Universities will hold Clive Palmer’s party responsible if the parliament fails to pass higher education reform by the end of the year, Education Minister Christopher Pyne says.
Mr Pyne will put legislation for his proposed shake up of the sector to parliament on Thursday.
Its passage through the lower house is assured but the Senate still poses an obstacle.
“The Palmer United Party won’t be thanked by the universities at the end of the year if they’ve kept the status quo,” he told Sky News on Thursday.
“Nobody in the university sector supports the status quo.”
They needed more money but the taxpayer did not have any to give, he said.
The government wants to deregulate university fees, expand Commonwealth funding for private providers and diploma-type courses, cut per-student funding and increase the interest rate for HELP debts.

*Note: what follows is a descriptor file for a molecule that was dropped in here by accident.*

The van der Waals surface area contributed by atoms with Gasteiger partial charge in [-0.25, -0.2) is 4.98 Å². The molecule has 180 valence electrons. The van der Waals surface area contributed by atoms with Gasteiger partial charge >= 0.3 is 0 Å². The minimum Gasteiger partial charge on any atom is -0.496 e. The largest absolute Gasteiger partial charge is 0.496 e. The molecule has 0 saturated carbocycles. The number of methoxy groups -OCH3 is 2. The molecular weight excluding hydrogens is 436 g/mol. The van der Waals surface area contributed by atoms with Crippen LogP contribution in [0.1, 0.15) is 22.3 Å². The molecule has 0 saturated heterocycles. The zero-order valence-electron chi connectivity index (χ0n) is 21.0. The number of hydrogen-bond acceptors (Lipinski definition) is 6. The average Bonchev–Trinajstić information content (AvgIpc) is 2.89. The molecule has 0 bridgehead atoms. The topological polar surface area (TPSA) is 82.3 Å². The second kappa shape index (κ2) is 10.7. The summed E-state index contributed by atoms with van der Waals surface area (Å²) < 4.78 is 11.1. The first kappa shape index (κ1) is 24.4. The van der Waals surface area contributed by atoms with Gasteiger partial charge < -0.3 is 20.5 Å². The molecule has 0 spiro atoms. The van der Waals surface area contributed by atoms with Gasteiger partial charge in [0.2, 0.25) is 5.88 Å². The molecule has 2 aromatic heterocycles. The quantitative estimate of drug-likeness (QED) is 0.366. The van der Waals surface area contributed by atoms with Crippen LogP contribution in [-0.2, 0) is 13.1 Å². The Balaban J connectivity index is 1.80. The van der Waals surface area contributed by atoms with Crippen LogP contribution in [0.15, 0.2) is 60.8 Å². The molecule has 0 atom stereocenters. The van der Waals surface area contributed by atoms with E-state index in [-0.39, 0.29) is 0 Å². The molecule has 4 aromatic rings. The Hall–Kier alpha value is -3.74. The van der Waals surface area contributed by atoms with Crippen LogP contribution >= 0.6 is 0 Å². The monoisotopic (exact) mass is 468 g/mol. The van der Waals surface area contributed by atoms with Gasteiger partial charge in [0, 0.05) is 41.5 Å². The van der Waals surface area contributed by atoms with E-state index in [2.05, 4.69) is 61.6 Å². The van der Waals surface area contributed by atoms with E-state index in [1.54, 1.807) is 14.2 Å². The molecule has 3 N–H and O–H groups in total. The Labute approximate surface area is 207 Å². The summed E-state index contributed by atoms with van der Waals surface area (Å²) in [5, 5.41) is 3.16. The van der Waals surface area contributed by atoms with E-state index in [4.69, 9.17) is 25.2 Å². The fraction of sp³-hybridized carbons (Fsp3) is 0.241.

It expects to save more than $4.3 billion over the next four years.
The coalition party room unanimously endorsed the package on Tuesday, with one MP calling it a “tour de force”.
Labor, the Greens, PUP and a couple of other crossbenchers have staunchly opposed the reforms.
But Mr Pyne is still hopeful he’ll be able to change their minds with help from university vice-chancellors.
He’s confident a deal can be done by the end of the year.
The changes are expected to start from 2016 so the next year will be needed to make arrangements for them.
Labor’s education spokeswoman Kate Ellis says the opposition will not negotiate on the “extreme and damaging” university reforms that lump students with more debt.
“We will not turn back the clock on decades of progress in access to higher education,” she told reporters in Canberra.
“We will not see an Australia where young people have to make a choice – do they pursue a higher education, or do they start a family and look to get a mortgage?”